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Title: Extracts of rosmarinus officinalis, rheum rhaponticum, and origanum majorana exhibit significant anti-staphylococcal activity
Authors: Abdel-Massih, Roula
Abraham , A
Affiliations: Department of Biology 
Keywords: Rosmarinus officinalis
Rheum rhaponticum
Origanum majorana
Bacterial resistance
Antimicrobial agents
Minimum Inhibitory Concentration
Minimum Bactericida Concentration
Issue Date: 2014
Part of: International journal of pharmaceutical sciences and research
Volume: 5
Issue: 3
Start page: 819
End page: 828
Background: Bacterial resistance to antimicrobial agents is on the rise and this is causing serious complications resulting in increased morbidity and mortality of bacterial infections. There is a need for new antimicrobial molecules in order to fight against Multi-Drug-Resistant Organisms. The Mediterranean area is rich in a variety of medicinal plants and this may represent a potential for new compounds and molecules with enhanced antibacterial activity. Methods: The antimicrobial effects of three traditionally used Lebanese plants were investigated against 24 clinical isolates of Staphylococcus aureus with different phenotypes of resistance. Rosmarinus officinalis, Rheum rhaponticum, and Origanum majorana where extracted with ethanol, then further subfractionated with petroleum ether, dichloromethane and ethyl acetate. The remaining aqueous fraction was also collected, thus a total of five extracts were studied for each plant. The MIC and MBC of these extracts were determined using the micro-dilution technique. Results: Rosmarinus officinalis was the most effective against most of the strains studied including MRSA, QS, QR, MS and MR. The ethyl acetate fraction of Rosmarinus officinalis, Rheum rhaponticum, and Origanum majorana showed significant antibacterial activity against S. aureus with MIC ranging between 2.5 and 5µg/µl. The crude extract of Rheum rhaponticum was also highly effective at a low concentration of 4.25µg/µl. Conclusions: Most extracts showed antimicrobial activity at low concentrations. Antimicrobial activity of the plant extracts varied with the profile of resistance of the bacterial isolate. Further studies need to investigate the active compounds in these extracts and their mode of action to make use of them as antibiotics and food preservatives.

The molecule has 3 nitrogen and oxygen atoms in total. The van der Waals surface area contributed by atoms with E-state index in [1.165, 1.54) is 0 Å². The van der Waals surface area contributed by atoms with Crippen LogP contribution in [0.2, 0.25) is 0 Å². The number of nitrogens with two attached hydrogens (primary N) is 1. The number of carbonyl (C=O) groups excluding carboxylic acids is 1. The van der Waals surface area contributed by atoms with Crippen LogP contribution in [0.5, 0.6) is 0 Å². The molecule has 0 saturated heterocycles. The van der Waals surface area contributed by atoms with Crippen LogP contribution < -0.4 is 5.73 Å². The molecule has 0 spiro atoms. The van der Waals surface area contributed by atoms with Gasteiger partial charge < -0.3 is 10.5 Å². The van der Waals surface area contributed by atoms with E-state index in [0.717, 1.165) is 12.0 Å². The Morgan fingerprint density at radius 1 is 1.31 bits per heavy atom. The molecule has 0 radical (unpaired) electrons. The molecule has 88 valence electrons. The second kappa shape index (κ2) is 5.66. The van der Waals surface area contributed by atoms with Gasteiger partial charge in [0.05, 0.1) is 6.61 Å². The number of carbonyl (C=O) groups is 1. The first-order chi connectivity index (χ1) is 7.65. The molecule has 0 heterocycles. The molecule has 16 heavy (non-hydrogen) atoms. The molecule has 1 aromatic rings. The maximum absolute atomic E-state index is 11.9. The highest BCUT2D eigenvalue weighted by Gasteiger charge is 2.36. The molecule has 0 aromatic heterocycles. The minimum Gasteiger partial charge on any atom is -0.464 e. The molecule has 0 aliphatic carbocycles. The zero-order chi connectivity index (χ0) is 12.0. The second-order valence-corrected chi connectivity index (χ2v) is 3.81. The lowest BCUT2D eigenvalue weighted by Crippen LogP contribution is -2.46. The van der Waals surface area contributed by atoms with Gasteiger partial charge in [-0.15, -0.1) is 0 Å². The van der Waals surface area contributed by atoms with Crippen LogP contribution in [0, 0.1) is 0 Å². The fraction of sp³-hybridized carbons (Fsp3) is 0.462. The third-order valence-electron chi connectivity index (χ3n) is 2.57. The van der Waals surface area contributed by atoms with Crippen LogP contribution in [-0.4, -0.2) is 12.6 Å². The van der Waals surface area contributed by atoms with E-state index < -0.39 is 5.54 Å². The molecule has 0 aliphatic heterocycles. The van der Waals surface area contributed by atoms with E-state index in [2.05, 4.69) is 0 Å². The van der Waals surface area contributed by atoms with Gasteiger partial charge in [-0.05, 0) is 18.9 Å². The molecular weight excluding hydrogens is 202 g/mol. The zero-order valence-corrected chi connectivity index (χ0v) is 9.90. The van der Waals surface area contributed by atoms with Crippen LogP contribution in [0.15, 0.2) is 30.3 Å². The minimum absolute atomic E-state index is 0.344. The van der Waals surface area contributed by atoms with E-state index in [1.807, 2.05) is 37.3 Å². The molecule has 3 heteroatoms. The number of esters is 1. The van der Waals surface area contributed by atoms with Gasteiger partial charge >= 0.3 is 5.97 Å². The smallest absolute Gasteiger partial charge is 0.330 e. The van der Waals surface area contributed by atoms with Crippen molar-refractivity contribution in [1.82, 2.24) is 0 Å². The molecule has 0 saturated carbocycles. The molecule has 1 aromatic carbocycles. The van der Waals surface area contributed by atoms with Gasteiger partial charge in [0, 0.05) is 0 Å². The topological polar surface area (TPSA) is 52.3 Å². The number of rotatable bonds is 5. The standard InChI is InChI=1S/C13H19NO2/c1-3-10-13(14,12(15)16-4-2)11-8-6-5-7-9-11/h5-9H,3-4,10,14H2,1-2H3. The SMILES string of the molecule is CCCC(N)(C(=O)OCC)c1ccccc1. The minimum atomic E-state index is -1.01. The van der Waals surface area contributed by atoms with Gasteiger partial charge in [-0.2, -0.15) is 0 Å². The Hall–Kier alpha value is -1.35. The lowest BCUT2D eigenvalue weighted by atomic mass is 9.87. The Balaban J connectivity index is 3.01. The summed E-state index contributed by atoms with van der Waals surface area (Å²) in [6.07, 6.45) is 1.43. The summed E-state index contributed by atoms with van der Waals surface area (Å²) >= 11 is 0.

Type: Journal Article
Appears in Collections:Department of Biology

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